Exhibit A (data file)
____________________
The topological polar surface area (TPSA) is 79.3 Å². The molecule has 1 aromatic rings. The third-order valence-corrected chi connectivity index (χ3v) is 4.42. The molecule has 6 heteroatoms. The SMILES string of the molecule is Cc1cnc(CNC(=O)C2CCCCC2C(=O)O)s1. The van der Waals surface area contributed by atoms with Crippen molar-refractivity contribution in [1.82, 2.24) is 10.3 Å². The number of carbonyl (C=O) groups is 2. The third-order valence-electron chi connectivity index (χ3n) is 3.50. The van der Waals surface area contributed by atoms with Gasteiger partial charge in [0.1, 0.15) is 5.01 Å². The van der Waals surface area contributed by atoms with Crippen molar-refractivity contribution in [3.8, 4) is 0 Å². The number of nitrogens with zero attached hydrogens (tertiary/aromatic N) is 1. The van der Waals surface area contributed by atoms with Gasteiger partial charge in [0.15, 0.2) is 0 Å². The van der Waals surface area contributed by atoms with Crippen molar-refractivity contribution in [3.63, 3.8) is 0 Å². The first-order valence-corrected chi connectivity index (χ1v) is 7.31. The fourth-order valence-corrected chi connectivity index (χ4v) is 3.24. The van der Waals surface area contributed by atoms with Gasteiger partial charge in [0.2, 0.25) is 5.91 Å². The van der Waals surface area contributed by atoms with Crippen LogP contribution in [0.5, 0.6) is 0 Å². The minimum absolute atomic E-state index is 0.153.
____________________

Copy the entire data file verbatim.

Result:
The topological polar surface area (TPSA) is 79.3 Å². The molecule has 1 aromatic rings. The third-order valence-corrected chi connectivity index (χ3v) is 4.42. The molecule has 6 heteroatoms. The SMILES string of the molecule is Cc1cnc(CNC(=O)C2CCCCC2C(=O)O)s1. The van der Waals surface area contributed by atoms with Crippen molar-refractivity contribution in [1.82, 2.24) is 10.3 Å². The number of carbonyl (C=O) groups is 2. The third-order valence-electron chi connectivity index (χ3n) is 3.50. The van der Waals surface area contributed by atoms with Gasteiger partial charge in [0.1, 0.15) is 5.01 Å². The van der Waals surface area contributed by atoms with Crippen molar-refractivity contribution in [3.8, 4) is 0 Å². The number of nitrogens with zero attached hydrogens (tertiary/aromatic N) is 1. The van der Waals surface area contributed by atoms with Gasteiger partial charge in [0.15, 0.2) is 0 Å². The van der Waals surface area contributed by atoms with Crippen molar-refractivity contribution in [3.63, 3.8) is 0 Å². The first-order valence-corrected chi connectivity index (χ1v) is 7.31. The fourth-order valence-corrected chi connectivity index (χ4v) is 3.24. The van der Waals surface area contributed by atoms with Gasteiger partial charge in [0.2, 0.25) is 5.91 Å². The van der Waals surface area contributed by atoms with Crippen LogP contribution in [0.5, 0.6) is 0 Å². The minimum absolute atomic E-state index is 0.153.